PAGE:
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Criswell v State – The Police can arrest for a DUI in your own driveway if you don’t ignore them

State v. Criswell, A14A0527, Court of Appeals of Georgia, May 29, 2014.  Cristopher Criswell was charged with DUI less safe in Holly Springs, Cherokee County, Georgia, and got his case dismissed at a motion to suppress hearing because the Police had no reason to come on his property and arrest him. The State appealed and the Georgia Court of Appeals reversed even though the Trial Judge found the testimony of the police was not credible. The Court of Appeals held that they can review the decision de novo of the trial court and not under the erroneous standard in a motion to suppress as to issues of law.

This is another of the if there is a video its de novo standard of review cases. Apparently, Matthew Jenkins passed out in front of Criswell’s house and when woken up by police told them that he was staying with Criswell. While this was happening Criswell drove up and was observed getting out of his car with poor balance in his driveway.  Police approached him to ask if he knew the passed-out driver Jenkins. In the process, Criswell was asked to walk down to the street and perform field sobriety tests which he refused, and subsequently, he was arrested for DUI.  The Trial Court found that the Officer’s entry upon Criswell’s property was a second-tier encounter or a police investigatory detention and required articulable suspicion of DUI specifically finding that the Officer could not smell alcohol and see red eyes from 12 to 14 feet away.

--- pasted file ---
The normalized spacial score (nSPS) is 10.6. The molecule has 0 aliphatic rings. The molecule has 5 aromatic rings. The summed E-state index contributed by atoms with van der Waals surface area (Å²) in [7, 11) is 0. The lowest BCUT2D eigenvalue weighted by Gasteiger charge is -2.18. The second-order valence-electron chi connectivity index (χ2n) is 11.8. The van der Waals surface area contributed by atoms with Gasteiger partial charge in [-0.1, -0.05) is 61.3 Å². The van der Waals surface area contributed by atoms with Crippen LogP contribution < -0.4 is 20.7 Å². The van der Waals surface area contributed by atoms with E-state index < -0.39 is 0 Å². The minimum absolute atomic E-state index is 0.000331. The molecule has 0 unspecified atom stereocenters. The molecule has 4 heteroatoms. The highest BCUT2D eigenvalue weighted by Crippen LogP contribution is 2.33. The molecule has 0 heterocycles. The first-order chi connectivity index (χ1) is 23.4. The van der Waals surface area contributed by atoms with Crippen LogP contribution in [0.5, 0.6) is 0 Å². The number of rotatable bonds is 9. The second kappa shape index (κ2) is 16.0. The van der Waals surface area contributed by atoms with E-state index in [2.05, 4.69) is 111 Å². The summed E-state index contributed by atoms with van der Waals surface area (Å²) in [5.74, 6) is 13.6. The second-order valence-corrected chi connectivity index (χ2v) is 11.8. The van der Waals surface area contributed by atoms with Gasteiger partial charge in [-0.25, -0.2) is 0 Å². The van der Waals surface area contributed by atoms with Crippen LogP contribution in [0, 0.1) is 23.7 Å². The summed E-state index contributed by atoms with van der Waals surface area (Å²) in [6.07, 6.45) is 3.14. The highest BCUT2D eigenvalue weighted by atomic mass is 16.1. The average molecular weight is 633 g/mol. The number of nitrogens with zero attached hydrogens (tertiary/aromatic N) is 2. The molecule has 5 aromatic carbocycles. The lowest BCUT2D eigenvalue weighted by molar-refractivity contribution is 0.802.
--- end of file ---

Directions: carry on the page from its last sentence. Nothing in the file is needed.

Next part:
The Court of Appeals rejected the Trial Court’s finding of a second-tier encounter and found that police walking onto private property at 1:43 AM is a consensual first-tier police-citizen encounter which is no different than crossing paths on a sidewalk downtown or a delivery man depositing a package or other visitor.  I am sure we can expect after midnight UPS delivers and solicitations from Jehovah’s Witnesses and Environmental groups at 3 am now that the Court of Appeals has sanctioned this behavior as normal and customary.  The Court of Appeals found that the Police need no articulable suspicion to enter the property in the middle of the night as long as they use the driveway and the front walk.

The Court of Appeals also found that the Holly Springs Police had articulable suspicion to have Criswell walk down to the street to test for fields after threatening jail if he did not and probable cause to arrest him for DUI based upon the Officers observations of normal driving, bloodshot eyes, alcoholic odor, unsteadiness, confusion, and slurred speech.   Compare, Corey v. State where the Georgia Court of Appeals found a DUI arrest in an open garage violated the 4th Amendment from March of 2013.

-Author: George Creal